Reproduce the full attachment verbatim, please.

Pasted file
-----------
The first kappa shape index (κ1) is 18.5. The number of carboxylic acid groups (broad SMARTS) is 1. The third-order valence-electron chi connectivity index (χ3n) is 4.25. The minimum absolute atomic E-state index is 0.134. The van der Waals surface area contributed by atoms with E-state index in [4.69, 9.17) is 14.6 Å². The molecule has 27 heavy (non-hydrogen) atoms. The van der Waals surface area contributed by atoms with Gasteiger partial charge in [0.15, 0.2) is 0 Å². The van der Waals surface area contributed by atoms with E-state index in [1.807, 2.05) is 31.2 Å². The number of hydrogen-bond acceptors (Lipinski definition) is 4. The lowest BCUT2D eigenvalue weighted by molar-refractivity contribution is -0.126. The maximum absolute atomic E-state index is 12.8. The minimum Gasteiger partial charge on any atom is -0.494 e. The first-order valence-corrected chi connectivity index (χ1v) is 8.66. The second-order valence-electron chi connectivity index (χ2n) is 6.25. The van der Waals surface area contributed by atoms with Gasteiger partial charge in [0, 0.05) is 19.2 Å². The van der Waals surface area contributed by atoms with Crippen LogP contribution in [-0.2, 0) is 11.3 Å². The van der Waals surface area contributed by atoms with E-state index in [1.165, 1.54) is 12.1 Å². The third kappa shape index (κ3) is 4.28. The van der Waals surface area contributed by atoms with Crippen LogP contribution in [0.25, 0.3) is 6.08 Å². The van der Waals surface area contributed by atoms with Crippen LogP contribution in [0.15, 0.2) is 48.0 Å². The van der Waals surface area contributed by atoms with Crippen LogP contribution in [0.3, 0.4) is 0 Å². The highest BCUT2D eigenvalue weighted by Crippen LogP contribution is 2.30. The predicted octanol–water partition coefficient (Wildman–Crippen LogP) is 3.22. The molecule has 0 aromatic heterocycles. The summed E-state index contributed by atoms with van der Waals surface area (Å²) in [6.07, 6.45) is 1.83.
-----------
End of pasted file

The first kappa shape index (κ1) is 18.5. The number of carboxylic acid groups (broad SMARTS) is 1. The third-order valence-electron chi connectivity index (χ3n) is 4.25. The minimum absolute atomic E-state index is 0.134. The van der Waals surface area contributed by atoms with E-state index in [4.69, 9.17) is 14.6 Å². The molecule has 27 heavy (non-hydrogen) atoms. The van der Waals surface area contributed by atoms with Gasteiger partial charge in [0.15, 0.2) is 0 Å². The van der Waals surface area contributed by atoms with E-state index in [1.807, 2.05) is 31.2 Å². The number of hydrogen-bond acceptors (Lipinski definition) is 4. The lowest BCUT2D eigenvalue weighted by molar-refractivity contribution is -0.126. The maximum absolute atomic E-state index is 12.8. The minimum Gasteiger partial charge on any atom is -0.494 e. The first-order valence-corrected chi connectivity index (χ1v) is 8.66. The second-order valence-electron chi connectivity index (χ2n) is 6.25. The van der Waals surface area contributed by atoms with Gasteiger partial charge in [0, 0.05) is 19.2 Å². The van der Waals surface area contributed by atoms with Crippen LogP contribution in [-0.2, 0) is 11.3 Å². The van der Waals surface area contributed by atoms with E-state index in [1.165, 1.54) is 12.1 Å². The third kappa shape index (κ3) is 4.28. The van der Waals surface area contributed by atoms with Crippen LogP contribution in [0.25, 0.3) is 6.08 Å². The van der Waals surface area contributed by atoms with Crippen LogP contribution in [0.15, 0.2) is 48.0 Å². The van der Waals surface area contributed by atoms with Crippen LogP contribution in [0.3, 0.4) is 0 Å². The highest BCUT2D eigenvalue weighted by Crippen LogP contribution is 2.30. The predicted octanol–water partition coefficient (Wildman–Crippen LogP) is 3.22. The molecule has 0 aromatic heterocycles. The summed E-state index contributed by atoms with van der Waals surface area (Å²) in [6.07, 6.45) is 1.83.